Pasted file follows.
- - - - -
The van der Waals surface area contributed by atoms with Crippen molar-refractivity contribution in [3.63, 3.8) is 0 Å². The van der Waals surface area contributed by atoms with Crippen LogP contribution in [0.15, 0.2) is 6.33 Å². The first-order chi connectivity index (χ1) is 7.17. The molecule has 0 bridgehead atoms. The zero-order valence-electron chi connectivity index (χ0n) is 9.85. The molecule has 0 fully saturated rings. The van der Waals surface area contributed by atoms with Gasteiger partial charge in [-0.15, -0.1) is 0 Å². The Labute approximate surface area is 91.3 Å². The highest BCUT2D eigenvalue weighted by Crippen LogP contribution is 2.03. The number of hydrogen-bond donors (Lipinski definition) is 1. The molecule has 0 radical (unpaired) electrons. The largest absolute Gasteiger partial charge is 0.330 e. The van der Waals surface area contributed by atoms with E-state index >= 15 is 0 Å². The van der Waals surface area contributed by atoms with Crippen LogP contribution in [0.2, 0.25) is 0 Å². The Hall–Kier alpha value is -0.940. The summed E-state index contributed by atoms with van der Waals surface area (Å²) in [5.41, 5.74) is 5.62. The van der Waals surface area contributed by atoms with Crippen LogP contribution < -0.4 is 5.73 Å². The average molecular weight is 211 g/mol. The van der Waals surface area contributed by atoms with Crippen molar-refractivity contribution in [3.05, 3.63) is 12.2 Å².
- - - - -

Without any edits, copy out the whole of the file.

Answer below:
The van der Waals surface area contributed by atoms with Crippen molar-refractivity contribution in [3.63, 3.8) is 0 Å². The van der Waals surface area contributed by atoms with Crippen LogP contribution in [0.15, 0.2) is 6.33 Å². The first-order chi connectivity index (χ1) is 7.17. The molecule has 0 bridgehead atoms. The zero-order valence-electron chi connectivity index (χ0n) is 9.85. The molecule has 0 fully saturated rings. The van der Waals surface area contributed by atoms with Gasteiger partial charge in [-0.15, -0.1) is 0 Å². The Labute approximate surface area is 91.3 Å². The highest BCUT2D eigenvalue weighted by Crippen LogP contribution is 2.03. The number of hydrogen-bond donors (Lipinski definition) is 1. The molecule has 0 radical (unpaired) electrons. The largest absolute Gasteiger partial charge is 0.330 e. The van der Waals surface area contributed by atoms with E-state index >= 15 is 0 Å². The van der Waals surface area contributed by atoms with Crippen LogP contribution in [0.2, 0.25) is 0 Å². The Hall–Kier alpha value is -0.940. The summed E-state index contributed by atoms with van der Waals surface area (Å²) in [5.41, 5.74) is 5.62. The van der Waals surface area contributed by atoms with Crippen LogP contribution < -0.4 is 5.73 Å². The average molecular weight is 211 g/mol. The van der Waals surface area contributed by atoms with Crippen molar-refractivity contribution in [3.05, 3.63) is 12.2 Å².